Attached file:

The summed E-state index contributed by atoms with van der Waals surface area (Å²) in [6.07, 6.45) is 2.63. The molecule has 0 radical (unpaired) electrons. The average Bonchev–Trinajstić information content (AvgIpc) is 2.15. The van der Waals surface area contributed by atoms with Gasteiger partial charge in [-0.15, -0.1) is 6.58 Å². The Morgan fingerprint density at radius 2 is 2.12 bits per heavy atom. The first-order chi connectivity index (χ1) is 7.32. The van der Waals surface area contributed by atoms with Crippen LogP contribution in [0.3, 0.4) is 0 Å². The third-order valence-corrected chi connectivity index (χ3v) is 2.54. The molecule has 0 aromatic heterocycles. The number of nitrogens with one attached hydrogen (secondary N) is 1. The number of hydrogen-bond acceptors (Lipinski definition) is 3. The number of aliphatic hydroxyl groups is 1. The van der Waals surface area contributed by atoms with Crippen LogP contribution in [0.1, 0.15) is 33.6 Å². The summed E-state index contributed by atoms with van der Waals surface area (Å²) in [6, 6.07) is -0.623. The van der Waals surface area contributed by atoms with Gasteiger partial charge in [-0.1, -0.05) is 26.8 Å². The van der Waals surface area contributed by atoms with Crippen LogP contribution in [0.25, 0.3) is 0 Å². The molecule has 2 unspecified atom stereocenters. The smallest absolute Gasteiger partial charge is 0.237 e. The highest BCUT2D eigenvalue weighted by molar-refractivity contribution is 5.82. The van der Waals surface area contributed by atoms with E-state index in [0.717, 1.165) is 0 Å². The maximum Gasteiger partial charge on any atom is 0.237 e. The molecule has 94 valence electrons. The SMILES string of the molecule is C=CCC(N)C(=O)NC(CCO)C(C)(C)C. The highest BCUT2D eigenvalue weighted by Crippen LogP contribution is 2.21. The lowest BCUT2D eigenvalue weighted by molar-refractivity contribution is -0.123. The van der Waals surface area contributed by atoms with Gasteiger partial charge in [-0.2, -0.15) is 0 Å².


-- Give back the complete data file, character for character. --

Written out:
The summed E-state index contributed by atoms with van der Waals surface area (Å²) in [6.07, 6.45) is 2.63. The molecule has 0 radical (unpaired) electrons. The average Bonchev–Trinajstić information content (AvgIpc) is 2.15. The van der Waals surface area contributed by atoms with Gasteiger partial charge in [-0.15, -0.1) is 6.58 Å². The Morgan fingerprint density at radius 2 is 2.12 bits per heavy atom. The first-order chi connectivity index (χ1) is 7.32. The van der Waals surface area contributed by atoms with Crippen LogP contribution in [0.3, 0.4) is 0 Å². The third-order valence-corrected chi connectivity index (χ3v) is 2.54. The molecule has 0 aromatic heterocycles. The number of nitrogens with one attached hydrogen (secondary N) is 1. The number of hydrogen-bond acceptors (Lipinski definition) is 3. The number of aliphatic hydroxyl groups is 1. The van der Waals surface area contributed by atoms with Crippen LogP contribution in [0.1, 0.15) is 33.6 Å². The summed E-state index contributed by atoms with van der Waals surface area (Å²) in [6, 6.07) is -0.623. The van der Waals surface area contributed by atoms with Gasteiger partial charge in [-0.1, -0.05) is 26.8 Å². The van der Waals surface area contributed by atoms with Crippen LogP contribution in [0.25, 0.3) is 0 Å². The molecule has 2 unspecified atom stereocenters. The smallest absolute Gasteiger partial charge is 0.237 e. The highest BCUT2D eigenvalue weighted by molar-refractivity contribution is 5.82. The van der Waals surface area contributed by atoms with E-state index in [0.717, 1.165) is 0 Å². The maximum Gasteiger partial charge on any atom is 0.237 e. The molecule has 94 valence electrons. The SMILES string of the molecule is C=CCC(N)C(=O)NC(CCO)C(C)(C)C. The highest BCUT2D eigenvalue weighted by Crippen LogP contribution is 2.21. The lowest BCUT2D eigenvalue weighted by molar-refractivity contribution is -0.123. The van der Waals surface area contributed by atoms with Gasteiger partial charge in [-0.2, -0.15) is 0 Å².